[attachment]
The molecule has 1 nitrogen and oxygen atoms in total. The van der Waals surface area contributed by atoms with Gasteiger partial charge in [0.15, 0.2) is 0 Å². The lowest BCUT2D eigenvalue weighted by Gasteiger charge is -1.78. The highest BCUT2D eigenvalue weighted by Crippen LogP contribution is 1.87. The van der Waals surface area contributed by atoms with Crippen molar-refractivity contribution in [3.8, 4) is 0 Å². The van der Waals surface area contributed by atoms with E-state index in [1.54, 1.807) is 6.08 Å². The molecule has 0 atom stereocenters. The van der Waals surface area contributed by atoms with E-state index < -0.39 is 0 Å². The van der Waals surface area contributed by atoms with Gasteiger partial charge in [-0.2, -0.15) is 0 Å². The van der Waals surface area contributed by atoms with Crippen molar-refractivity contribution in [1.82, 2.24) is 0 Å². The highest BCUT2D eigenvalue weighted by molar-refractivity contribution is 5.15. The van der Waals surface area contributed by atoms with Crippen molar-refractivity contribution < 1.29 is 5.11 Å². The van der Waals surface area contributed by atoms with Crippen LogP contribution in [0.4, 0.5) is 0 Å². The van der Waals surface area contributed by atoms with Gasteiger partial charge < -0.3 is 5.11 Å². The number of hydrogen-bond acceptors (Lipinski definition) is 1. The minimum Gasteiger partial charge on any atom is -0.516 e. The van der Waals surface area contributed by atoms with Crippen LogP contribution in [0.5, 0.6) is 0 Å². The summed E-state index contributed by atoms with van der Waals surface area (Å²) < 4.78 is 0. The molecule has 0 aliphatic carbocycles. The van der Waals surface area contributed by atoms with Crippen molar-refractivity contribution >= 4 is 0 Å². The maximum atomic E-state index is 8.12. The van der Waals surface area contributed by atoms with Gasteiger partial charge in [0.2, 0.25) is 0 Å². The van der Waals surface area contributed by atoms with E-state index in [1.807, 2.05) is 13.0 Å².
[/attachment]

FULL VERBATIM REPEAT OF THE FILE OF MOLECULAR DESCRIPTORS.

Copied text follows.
The molecule has 1 nitrogen and oxygen atoms in total. The van der Waals surface area contributed by atoms with Gasteiger partial charge in [0.15, 0.2) is 0 Å². The lowest BCUT2D eigenvalue weighted by Gasteiger charge is -1.78. The highest BCUT2D eigenvalue weighted by Crippen LogP contribution is 1.87. The van der Waals surface area contributed by atoms with Crippen molar-refractivity contribution in [3.8, 4) is 0 Å². The van der Waals surface area contributed by atoms with E-state index in [1.54, 1.807) is 6.08 Å². The molecule has 0 atom stereocenters. The van der Waals surface area contributed by atoms with E-state index < -0.39 is 0 Å². The van der Waals surface area contributed by atoms with Gasteiger partial charge in [-0.2, -0.15) is 0 Å². The van der Waals surface area contributed by atoms with Crippen molar-refractivity contribution in [1.82, 2.24) is 0 Å². The highest BCUT2D eigenvalue weighted by molar-refractivity contribution is 5.15. The van der Waals surface area contributed by atoms with Crippen molar-refractivity contribution < 1.29 is 5.11 Å². The van der Waals surface area contributed by atoms with Crippen LogP contribution in [0.4, 0.5) is 0 Å². The van der Waals surface area contributed by atoms with Gasteiger partial charge < -0.3 is 5.11 Å². The number of hydrogen-bond acceptors (Lipinski definition) is 1. The minimum Gasteiger partial charge on any atom is -0.516 e. The van der Waals surface area contributed by atoms with Crippen LogP contribution in [0.5, 0.6) is 0 Å². The summed E-state index contributed by atoms with van der Waals surface area (Å²) < 4.78 is 0. The molecule has 0 aliphatic carbocycles. The van der Waals surface area contributed by atoms with Crippen molar-refractivity contribution >= 4 is 0 Å². The maximum atomic E-state index is 8.12. The van der Waals surface area contributed by atoms with Gasteiger partial charge in [0.2, 0.25) is 0 Å². The van der Waals surface area contributed by atoms with E-state index in [1.807, 2.05) is 13.0 Å².